Global warming affects people everywhere in critical ways: the availability of clean water, the ability to grow enough food, the spread of infectious diseases, the occurrence of extreme weather events, the damage to property and more.  Unfortunately, the people most directly affected by this environmental crisis are the least equipped to respond. They are poor and often illiterate. “Over the next 50 years,” says one report by Friends of the Earth,  “poor countries will experience more flooding, declining food production, more disease and the deterioration or extinction of entire ecosystems on which many of the world’s poorest people depend.”

All members of society should equitably share the burdens, and have access to the opportunities created in making the transition to a world of reduced green house gas emissions.  A high priority in making this transition is protecting the most vulnerable populations.   Currently, those least responsible for causing global warming are suffering the most from its consequences.   A principle of fairness suggests that those most responsible for causing CO2 emissions, have the greatest responsibility for reducing the damages to affected human communities and to the planet’s life support system, The principle of justice does not suggest that the poor should seek to pollute as much as the rich.   Rather as they seek to overcome inequities, they should also pursue a path toward greater sustainability and resilience for themselves and the human community as a whole.

Global Warming places disproportionately negative impacts on poor and marginalized communities in the United States as well.   According to the National Hispanic Environmental Council, Latinos have an increased risk of developing acute and chronic illnesses like asthma and other respiratory and pulmonary disease from exposure to air pollution because a disproportionate number of Latinos live in areas failing to meet one or more federal standards for clean air.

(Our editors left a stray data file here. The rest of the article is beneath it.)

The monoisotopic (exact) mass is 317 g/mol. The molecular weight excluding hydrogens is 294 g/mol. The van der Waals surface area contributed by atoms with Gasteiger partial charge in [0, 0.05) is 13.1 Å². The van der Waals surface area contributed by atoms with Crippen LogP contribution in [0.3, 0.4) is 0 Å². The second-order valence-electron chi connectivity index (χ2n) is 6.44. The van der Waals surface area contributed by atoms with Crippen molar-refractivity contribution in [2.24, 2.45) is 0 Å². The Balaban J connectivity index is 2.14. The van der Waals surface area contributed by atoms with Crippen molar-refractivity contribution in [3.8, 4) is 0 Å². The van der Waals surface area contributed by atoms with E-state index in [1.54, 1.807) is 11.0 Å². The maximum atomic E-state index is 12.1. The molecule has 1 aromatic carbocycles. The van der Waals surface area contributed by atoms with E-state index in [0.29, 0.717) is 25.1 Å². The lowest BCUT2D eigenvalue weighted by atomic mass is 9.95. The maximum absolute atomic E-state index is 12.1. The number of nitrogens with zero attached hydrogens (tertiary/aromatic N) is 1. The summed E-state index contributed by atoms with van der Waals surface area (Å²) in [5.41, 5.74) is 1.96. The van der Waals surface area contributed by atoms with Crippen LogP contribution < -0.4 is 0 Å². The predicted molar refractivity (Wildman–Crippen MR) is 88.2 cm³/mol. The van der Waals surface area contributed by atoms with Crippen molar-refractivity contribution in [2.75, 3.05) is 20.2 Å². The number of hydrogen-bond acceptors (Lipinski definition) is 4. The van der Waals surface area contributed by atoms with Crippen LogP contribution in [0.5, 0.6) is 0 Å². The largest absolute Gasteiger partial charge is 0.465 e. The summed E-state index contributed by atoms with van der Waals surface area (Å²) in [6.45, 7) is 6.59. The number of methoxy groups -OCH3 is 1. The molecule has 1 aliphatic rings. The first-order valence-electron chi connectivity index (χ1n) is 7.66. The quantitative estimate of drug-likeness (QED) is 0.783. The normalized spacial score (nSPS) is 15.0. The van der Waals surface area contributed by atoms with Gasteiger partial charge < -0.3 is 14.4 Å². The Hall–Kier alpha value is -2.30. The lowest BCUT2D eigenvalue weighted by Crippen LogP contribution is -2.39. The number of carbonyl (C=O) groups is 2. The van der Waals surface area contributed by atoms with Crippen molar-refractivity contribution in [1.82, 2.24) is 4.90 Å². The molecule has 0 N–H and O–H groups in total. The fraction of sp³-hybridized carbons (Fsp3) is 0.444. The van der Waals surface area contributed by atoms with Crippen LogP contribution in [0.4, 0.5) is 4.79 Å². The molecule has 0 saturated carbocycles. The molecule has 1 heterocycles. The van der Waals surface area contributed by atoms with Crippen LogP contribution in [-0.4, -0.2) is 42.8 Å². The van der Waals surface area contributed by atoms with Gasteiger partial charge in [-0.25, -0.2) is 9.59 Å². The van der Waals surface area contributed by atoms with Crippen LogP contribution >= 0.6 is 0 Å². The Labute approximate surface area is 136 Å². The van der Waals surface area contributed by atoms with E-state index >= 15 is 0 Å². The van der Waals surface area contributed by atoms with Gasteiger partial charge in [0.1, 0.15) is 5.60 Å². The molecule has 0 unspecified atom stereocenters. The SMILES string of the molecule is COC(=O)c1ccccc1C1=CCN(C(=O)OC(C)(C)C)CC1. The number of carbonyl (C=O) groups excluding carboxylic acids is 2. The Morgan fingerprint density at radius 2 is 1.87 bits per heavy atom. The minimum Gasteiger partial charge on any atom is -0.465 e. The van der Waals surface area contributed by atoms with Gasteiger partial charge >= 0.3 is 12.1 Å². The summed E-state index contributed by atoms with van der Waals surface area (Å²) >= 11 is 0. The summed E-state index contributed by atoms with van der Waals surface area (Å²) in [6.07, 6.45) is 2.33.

The Joint Center on Policy and Economic Studies reports  “African Americans disproportionately bear the substantial public health burden caused by climate change. The primary effect of changing weather patterns on health is likely to be an increase in the prevalence of heat-related deaths. Secondary health effects are expected to include increased asthma and cancer deaths and related illnesses from air pollution, as well as changes in the range of communicable diseases, and energy associated health problems. Globally, climate change already causes an estimated 160,000 deaths annually, and the number will worsen as the rate of change increases over the coming decades.”

Historic patterns of racial segregation is connected to sprawl and greenhouse gas emissions. Racialization of space and mobility has been a significant cause of climate change because it requires vast amounts if fossil fuels while devouring inordinate amounts of land.   Greenhouse gases began to rapidly rise in the decades after WWII as whites abandoned the core cities and moved to the suburbs. Suburbanization reproduced new forms, a privilege while simultaneously  increasing auto dependency necessitating increased vehicular travel and fossil fuel consumption


Resilient Communities:

Transportation and land use policies that seek to reduce CO2, emissions must simultaneously and explicitly reduce the climate related health risks for most vulnerable human populations.  However, as we invest in new patterns of sustainable and healthy communities, we must also invest in resilient communities, communities that, by design, have the capacity to withstand or recover quickly from difficult conditions. There is a need for increased investment in selected public health functions that will improve health now, and reduce future vulnerability to climate change. Included in this category are policies that lead to reduction of concentrations of poverty, and creating more housing and transportation choices for the most vulnerable populations.

Decreasing health inequities, and promoting resilience of California’s most vulnerable populations should be explicit performance standards for implementation of California’s Sustainable Communities & Climate Protection Act (SB 375).